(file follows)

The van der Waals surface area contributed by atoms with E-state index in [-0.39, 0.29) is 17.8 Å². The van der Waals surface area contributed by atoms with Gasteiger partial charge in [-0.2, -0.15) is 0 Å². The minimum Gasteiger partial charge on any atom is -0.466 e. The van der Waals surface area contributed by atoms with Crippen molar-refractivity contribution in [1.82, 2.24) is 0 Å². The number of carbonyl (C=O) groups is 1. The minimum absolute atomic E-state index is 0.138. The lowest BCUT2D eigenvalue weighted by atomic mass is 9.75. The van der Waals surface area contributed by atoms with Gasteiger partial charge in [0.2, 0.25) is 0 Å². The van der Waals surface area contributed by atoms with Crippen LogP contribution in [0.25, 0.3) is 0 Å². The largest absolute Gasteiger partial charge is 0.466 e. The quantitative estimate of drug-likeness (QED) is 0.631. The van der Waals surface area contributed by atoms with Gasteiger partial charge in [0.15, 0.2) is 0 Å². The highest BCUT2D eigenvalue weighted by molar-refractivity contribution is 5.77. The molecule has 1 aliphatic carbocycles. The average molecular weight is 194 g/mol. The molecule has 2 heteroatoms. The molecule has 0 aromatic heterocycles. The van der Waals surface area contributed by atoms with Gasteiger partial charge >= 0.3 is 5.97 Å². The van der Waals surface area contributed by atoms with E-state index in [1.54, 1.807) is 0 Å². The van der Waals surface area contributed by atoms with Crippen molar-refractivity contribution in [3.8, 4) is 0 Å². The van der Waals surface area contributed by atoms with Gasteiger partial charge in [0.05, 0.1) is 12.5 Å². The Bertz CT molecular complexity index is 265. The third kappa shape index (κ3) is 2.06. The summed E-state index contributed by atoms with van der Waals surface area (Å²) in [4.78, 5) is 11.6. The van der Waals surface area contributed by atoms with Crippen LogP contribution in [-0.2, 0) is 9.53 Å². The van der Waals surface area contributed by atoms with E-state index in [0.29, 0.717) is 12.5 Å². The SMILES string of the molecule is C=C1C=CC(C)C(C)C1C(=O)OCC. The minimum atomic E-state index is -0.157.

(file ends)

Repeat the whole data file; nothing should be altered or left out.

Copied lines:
The van der Waals surface area contributed by atoms with E-state index in [-0.39, 0.29) is 17.8 Å². The van der Waals surface area contributed by atoms with Gasteiger partial charge in [-0.2, -0.15) is 0 Å². The minimum Gasteiger partial charge on any atom is -0.466 e. The van der Waals surface area contributed by atoms with Crippen molar-refractivity contribution in [1.82, 2.24) is 0 Å². The number of carbonyl (C=O) groups is 1. The minimum absolute atomic E-state index is 0.138. The lowest BCUT2D eigenvalue weighted by atomic mass is 9.75. The van der Waals surface area contributed by atoms with Gasteiger partial charge in [0.2, 0.25) is 0 Å². The van der Waals surface area contributed by atoms with Crippen LogP contribution in [0.25, 0.3) is 0 Å². The largest absolute Gasteiger partial charge is 0.466 e. The quantitative estimate of drug-likeness (QED) is 0.631. The van der Waals surface area contributed by atoms with Gasteiger partial charge in [0.15, 0.2) is 0 Å². The highest BCUT2D eigenvalue weighted by molar-refractivity contribution is 5.77. The molecule has 1 aliphatic carbocycles. The average molecular weight is 194 g/mol. The molecule has 2 heteroatoms. The molecule has 0 aromatic heterocycles. The van der Waals surface area contributed by atoms with Gasteiger partial charge >= 0.3 is 5.97 Å². The van der Waals surface area contributed by atoms with E-state index in [1.54, 1.807) is 0 Å². The van der Waals surface area contributed by atoms with Crippen molar-refractivity contribution in [3.8, 4) is 0 Å². The van der Waals surface area contributed by atoms with Gasteiger partial charge in [0.05, 0.1) is 12.5 Å². The Bertz CT molecular complexity index is 265. The third kappa shape index (κ3) is 2.06. The summed E-state index contributed by atoms with van der Waals surface area (Å²) in [4.78, 5) is 11.6. The van der Waals surface area contributed by atoms with Crippen LogP contribution in [-0.2, 0) is 9.53 Å². The van der Waals surface area contributed by atoms with E-state index in [0.29, 0.717) is 12.5 Å². The SMILES string of the molecule is C=C1C=CC(C)C(C)C1C(=O)OCC. The minimum atomic E-state index is -0.157.